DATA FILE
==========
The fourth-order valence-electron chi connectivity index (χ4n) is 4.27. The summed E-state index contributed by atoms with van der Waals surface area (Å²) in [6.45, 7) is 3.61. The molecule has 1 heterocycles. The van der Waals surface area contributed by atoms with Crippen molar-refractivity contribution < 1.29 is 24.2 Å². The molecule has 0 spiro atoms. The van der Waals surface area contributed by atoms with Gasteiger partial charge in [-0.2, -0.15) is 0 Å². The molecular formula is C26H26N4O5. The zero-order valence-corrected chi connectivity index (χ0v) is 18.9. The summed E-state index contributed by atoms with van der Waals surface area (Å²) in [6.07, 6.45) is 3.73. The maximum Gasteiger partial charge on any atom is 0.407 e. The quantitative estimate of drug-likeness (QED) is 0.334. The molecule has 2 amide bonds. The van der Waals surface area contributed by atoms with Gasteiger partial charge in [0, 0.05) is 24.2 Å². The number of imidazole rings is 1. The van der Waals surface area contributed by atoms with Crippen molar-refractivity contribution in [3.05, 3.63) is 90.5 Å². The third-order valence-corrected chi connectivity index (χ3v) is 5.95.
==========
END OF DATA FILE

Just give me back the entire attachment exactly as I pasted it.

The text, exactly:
The fourth-order valence-electron chi connectivity index (χ4n) is 4.27. The summed E-state index contributed by atoms with van der Waals surface area (Å²) in [6.45, 7) is 3.61. The molecule has 1 heterocycles. The van der Waals surface area contributed by atoms with Crippen molar-refractivity contribution < 1.29 is 24.2 Å². The molecule has 0 spiro atoms. The van der Waals surface area contributed by atoms with Gasteiger partial charge in [-0.2, -0.15) is 0 Å². The molecular formula is C26H26N4O5. The zero-order valence-corrected chi connectivity index (χ0v) is 18.9. The summed E-state index contributed by atoms with van der Waals surface area (Å²) in [6.07, 6.45) is 3.73. The maximum Gasteiger partial charge on any atom is 0.407 e. The quantitative estimate of drug-likeness (QED) is 0.334. The molecule has 2 amide bonds. The van der Waals surface area contributed by atoms with Gasteiger partial charge in [0, 0.05) is 24.2 Å². The number of imidazole rings is 1. The van der Waals surface area contributed by atoms with Crippen molar-refractivity contribution in [3.05, 3.63) is 90.5 Å². The third-order valence-corrected chi connectivity index (χ3v) is 5.95.